Corporate Social Responsibility, BLM, and Consumer Activism

Below is an excerpt from the CSBS’s podcast with Dr. Ishva Minefee, Assistant Professor of Business Administration at the University of Illinois, in the Gies College of Business.  

In this episode, Dr. Minefee talks with CSBS Research Scientist Peter Ondish about his experience seeing how companies in South Africa differed in their social messaging around Apartheid and how that shaped his interest in Corporate Social Responsibility (CSR). We discuss what CSR is, how it’s measured, the trend of corporations taking an increasing stance on social issues—and whether those stances are actually impactful. Here’s an excerpt from our conversation:  

Pete: Can I ask you a very speculative question?

Ishva:  Yeah.

Pete: What do you think is the eventual conclusion of the trend where corporations are becoming more political?

Ishva: To the eventual conclusion? 

Pete: Evolving to a point where companies are more often and increasing, slowly, kind of declaring their stance around certain social issues? And do you think people will continue to increasingly shop in ways that align with their ideological values, for example?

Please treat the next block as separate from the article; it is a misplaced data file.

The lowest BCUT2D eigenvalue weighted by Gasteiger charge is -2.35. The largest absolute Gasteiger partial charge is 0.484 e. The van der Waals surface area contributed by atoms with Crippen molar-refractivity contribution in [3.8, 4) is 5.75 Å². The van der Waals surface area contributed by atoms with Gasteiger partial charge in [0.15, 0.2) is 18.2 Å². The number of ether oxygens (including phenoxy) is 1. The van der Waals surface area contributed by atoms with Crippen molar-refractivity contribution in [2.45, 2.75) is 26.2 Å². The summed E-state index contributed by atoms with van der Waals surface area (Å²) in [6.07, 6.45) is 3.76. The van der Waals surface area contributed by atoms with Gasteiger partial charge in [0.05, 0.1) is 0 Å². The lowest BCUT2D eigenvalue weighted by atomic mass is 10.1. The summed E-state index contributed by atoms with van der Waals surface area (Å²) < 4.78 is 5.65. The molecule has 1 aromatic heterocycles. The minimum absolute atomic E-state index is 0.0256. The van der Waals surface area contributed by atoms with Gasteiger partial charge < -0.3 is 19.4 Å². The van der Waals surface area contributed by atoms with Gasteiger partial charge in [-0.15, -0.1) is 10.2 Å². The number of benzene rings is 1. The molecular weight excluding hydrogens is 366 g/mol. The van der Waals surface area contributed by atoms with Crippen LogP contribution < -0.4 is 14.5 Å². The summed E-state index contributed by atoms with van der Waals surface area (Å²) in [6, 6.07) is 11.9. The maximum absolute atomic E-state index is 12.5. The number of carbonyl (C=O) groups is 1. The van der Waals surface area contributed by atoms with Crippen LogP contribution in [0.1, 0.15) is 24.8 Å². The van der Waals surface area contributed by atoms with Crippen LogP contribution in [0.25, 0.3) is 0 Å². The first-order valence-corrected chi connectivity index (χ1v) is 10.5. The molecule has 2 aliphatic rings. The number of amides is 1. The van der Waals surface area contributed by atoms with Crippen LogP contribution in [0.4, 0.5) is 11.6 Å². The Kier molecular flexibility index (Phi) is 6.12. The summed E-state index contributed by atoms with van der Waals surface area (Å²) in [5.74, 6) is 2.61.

Ishva: Yes, I definitely think so. And so I just had a conference a few weeks ago and someone presented data on this notion of corporate socio political activism from a U.S. perspective and how this really kicked off since 2008 onwards to today. And it’s definitely on the upwards trend and I think it really takes off in 2016, through 2020 with the presidency of Donald Trump, at least here in the U.S., where a lot of folks saw things as very polarizing.

Ishva: And so not only do you have a general public being polarized, you have employees taking stances and expecting their firms to take stances. And I think that’s going to be a strong point moving forward onwards 2025, 2030, where firms will take stance on Russia and Ukraine or another war. And unfortunately, there are a number of wars that are ongoing where no one’s talking about them in coverage.

Ishva: But if there’s another event, let’s say next year or in 2025, where it’s a lot of media coverage, there’s going to be an expectation that individuals and actually employees and shareholders will hang on these firms to maintain the stance they took in the past. So I do think that you’re going to see a lot more of this. I do think it is here to stay.